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dc.contributor.authorLopez-Sendon, Jose
dc.contributor.authorGurfinkel, Enrique P.
dc.contributor.authorLopez de Sa, Esteban
dc.contributor.authorAgnelli, Giancarlo
dc.contributor.authorGore, Joel M.
dc.contributor.authorSteg, Phillippe Gabriel
dc.contributor.authorEagle, Kim A.
dc.contributor.authorCantadore, Jose Ruiz
dc.contributor.authorFitzGerald, Gordon
dc.contributor.authorGranger, Christopher B.
dc.date2022-08-11T08:08:08.000
dc.date.accessioned2022-08-23T15:43:47Z
dc.date.available2022-08-23T15:43:47Z
dc.date.issued2010-06-17
dc.date.submitted2011-09-23
dc.identifier.citationEur Heart J. 2010 Jun;31(12):1449-56. Epub 2010 Mar 15. <a href="http://dx.doi.org/10.1093/eurheartj/ehq061">Link to article on publisher's site</a>
dc.identifier.issn0195-668X (Linking)
dc.identifier.doi10.1093/eurheartj/ehq061
dc.identifier.pmid20231153
dc.identifier.urihttp://hdl.handle.net/20.500.14038/27170
dc.description.abstractAIMS: To determine the incidence and factors associated with heart rupture (HR) in acute coronary syndrome (ACS) patients. METHODS AND RESULTS: Among 60 198 patients, 273 (0.45%) had HR (free wall rupture, n = 118; ventricular septal rupture, n = 155). Incidence was 0.9% for ST-segment elevation myocardial infarction (STEMI), 0.17% for non-STEMI, and 0.25% for unstable angina. Hospital mortality was 58 vs. 4.5% in patients without HR (P < 0.001). The incidence was lower in STEMI patients with primary percutaneous coronary intervention (PCI) than in those without (0.7 vs. 1.1%; P = 0.01), but primary PCI was not independently related to HR in adjusted analysis (P = 0.20). Independent variables associated with HR included: ST-segment elevation (STE)/left bundle branch block; ST-segment deviation; female sex; previous stroke; positive initial cardiac biomarkers; older age; higher heart rate; systolic blood pressure/30 mmHg decrease. Conversely, previous MI and the use of low-molecular-weight heparin and beta-blockers during first 24 h were identified as protective factors for HR. CONCLUSION: The incidence of HR is low in patients with ACS, although its incidence is probably underestimated. Heart rupture occurs more frequently in ACS with STE and is associated with high hospital mortality. A number of variables are independently related to HR.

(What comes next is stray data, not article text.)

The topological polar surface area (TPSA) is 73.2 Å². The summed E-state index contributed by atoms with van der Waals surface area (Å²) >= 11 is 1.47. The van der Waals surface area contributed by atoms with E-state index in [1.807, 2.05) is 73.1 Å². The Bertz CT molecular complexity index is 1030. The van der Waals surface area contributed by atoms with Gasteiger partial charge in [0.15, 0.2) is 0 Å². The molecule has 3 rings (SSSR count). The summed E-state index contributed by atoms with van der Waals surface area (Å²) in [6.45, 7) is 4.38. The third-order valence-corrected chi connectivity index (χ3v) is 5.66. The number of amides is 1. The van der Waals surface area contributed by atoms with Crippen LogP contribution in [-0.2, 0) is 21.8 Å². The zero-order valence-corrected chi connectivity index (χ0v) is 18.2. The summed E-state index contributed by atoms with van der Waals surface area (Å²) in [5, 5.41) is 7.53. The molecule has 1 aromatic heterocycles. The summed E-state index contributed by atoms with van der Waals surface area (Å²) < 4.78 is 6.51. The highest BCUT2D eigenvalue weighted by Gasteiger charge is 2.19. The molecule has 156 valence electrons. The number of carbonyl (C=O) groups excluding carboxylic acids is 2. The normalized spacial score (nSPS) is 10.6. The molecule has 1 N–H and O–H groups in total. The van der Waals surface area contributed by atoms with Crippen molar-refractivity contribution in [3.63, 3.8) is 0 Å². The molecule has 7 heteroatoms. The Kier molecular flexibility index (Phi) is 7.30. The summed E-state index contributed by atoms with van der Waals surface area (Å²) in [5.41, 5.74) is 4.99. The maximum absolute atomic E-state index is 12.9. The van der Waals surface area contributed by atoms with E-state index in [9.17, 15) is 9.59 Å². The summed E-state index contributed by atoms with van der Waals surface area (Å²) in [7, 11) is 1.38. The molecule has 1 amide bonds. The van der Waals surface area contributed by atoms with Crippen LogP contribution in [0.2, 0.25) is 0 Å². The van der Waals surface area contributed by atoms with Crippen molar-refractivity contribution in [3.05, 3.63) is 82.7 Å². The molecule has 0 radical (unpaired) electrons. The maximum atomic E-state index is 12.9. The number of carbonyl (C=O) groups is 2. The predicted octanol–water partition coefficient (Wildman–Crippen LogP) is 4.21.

dc.language.isoen_US
dc.relation<a href="http://www.ncbi.nlm.nih.gov/entrez/query.fcgi?db=pubmed&cmd=Retrieve&list_uids=20231153&dopt=Abstract">Link to Article in PubMed</a>
dc.relation.urlhttp://dx.doi.org/10.1093/eurheartj/ehq061
dc.subjectAcute Coronary Syndrome
dc.subjectAdrenergic beta-Antagonists
dc.subjectAdult
dc.subjectAged
dc.subjectAngina, Unstable
dc.subjectAnticoagulants
dc.subjectCohort Studies
dc.subjectFemale
dc.subjectFibrinolytic Agents
dc.subjectHeart Rupture
dc.subjectHeart Rupture, Post-Infarction
dc.subjectHeparin, Low-Molecular-Weight
dc.subjectHospital Mortality
dc.subjectHumans
dc.subjectIncidence
dc.subjectMale
dc.subjectMiddle Aged
dc.subjectMyocardial Infarction
dc.subjectYoung Adult
dc.subjectHealth Services Research
dc.titleFactors related to heart rupture in acute coronary syndromes in the Global Registry of Acute Coronary Events
dc.typeJournal Article
dc.source.journaltitleEuropean heart journal
dc.source.volume31
dc.source.issue12
dc.identifier.legacycoverpagehttps://escholarship.umassmed.edu/cor_grace/10
dc.identifier.contextkey2254929
html.description.abstract<p>AIMS: To determine the incidence and factors associated with heart rupture (HR) in acute coronary syndrome (ACS) patients.</p> <p>METHODS AND RESULTS: Among 60 198 patients, 273 (0.45%) had HR (free wall rupture, n = 118; ventricular septal rupture, n = 155). Incidence was 0.9% for ST-segment elevation myocardial infarction (STEMI), 0.17% for non-STEMI, and 0.25% for unstable angina. Hospital mortality was 58 vs. 4.5% in patients without HR (P < 0.001). The incidence was lower in STEMI patients with primary percutaneous coronary intervention (PCI) than in those without (0.7 vs. 1.1%; P = 0.01), but primary PCI was not independently related to HR in adjusted analysis (P = 0.20). Independent variables associated with HR included: ST-segment elevation (STE)/left bundle branch block; ST-segment deviation; female sex; previous stroke; positive initial cardiac biomarkers; older age; higher heart rate; systolic blood pressure/30 mmHg decrease. Conversely, previous MI and the use of low-molecular-weight heparin and beta-blockers during first 24 h were identified as protective factors for HR.</p> <p>CONCLUSION: The incidence of HR is low in patients with ACS, although its incidence is probably underestimated. Heart rupture occurs more frequently in ACS with STE and is associated with high hospital mortality. A number of variables are independently related to HR.</p>
dc.identifier.submissionpathcor_grace/10
dc.contributor.departmentDepartment of Medicine, Division of Cardiovascular Medicine
dc.contributor.departmentCenter for Outcomes Research
dc.source.pages1449-56


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